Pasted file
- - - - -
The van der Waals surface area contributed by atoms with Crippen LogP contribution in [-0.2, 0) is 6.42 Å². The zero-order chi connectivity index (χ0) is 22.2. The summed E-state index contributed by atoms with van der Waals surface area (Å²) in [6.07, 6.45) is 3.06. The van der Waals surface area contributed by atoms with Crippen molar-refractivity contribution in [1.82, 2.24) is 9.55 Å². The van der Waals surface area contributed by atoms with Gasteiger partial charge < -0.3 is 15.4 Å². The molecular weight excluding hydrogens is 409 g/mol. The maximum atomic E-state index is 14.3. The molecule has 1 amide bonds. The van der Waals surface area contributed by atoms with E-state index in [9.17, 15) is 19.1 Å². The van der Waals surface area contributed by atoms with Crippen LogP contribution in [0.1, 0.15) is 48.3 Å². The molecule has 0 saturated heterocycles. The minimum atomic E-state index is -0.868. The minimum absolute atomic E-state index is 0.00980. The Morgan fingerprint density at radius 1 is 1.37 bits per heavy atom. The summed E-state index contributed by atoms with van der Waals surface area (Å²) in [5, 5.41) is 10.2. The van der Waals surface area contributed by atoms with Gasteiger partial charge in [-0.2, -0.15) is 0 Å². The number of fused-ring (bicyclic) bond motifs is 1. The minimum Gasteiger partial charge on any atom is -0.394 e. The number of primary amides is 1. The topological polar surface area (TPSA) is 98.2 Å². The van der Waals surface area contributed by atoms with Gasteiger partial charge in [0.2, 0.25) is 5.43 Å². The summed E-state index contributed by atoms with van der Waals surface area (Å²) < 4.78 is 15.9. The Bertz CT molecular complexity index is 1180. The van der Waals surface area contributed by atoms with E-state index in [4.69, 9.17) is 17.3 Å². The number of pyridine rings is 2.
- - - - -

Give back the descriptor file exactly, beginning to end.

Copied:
The van der Waals surface area contributed by atoms with Crippen LogP contribution in [-0.2, 0) is 6.42 Å². The zero-order chi connectivity index (χ0) is 22.2. The summed E-state index contributed by atoms with van der Waals surface area (Å²) in [6.07, 6.45) is 3.06. The van der Waals surface area contributed by atoms with Crippen molar-refractivity contribution in [1.82, 2.24) is 9.55 Å². The van der Waals surface area contributed by atoms with Gasteiger partial charge < -0.3 is 15.4 Å². The molecular weight excluding hydrogens is 409 g/mol. The maximum atomic E-state index is 14.3. The molecule has 1 amide bonds. The van der Waals surface area contributed by atoms with E-state index in [9.17, 15) is 19.1 Å². The van der Waals surface area contributed by atoms with Crippen LogP contribution in [0.1, 0.15) is 48.3 Å². The molecule has 0 saturated heterocycles. The minimum atomic E-state index is -0.868. The minimum absolute atomic E-state index is 0.00980. The Morgan fingerprint density at radius 1 is 1.37 bits per heavy atom. The summed E-state index contributed by atoms with van der Waals surface area (Å²) in [5, 5.41) is 10.2. The van der Waals surface area contributed by atoms with Gasteiger partial charge in [-0.2, -0.15) is 0 Å². The number of fused-ring (bicyclic) bond motifs is 1. The minimum Gasteiger partial charge on any atom is -0.394 e. The number of primary amides is 1. The topological polar surface area (TPSA) is 98.2 Å². The van der Waals surface area contributed by atoms with Gasteiger partial charge in [0.2, 0.25) is 5.43 Å². The summed E-state index contributed by atoms with van der Waals surface area (Å²) < 4.78 is 15.9. The Bertz CT molecular complexity index is 1180. The van der Waals surface area contributed by atoms with E-state index in [4.69, 9.17) is 17.3 Å². The number of pyridine rings is 2.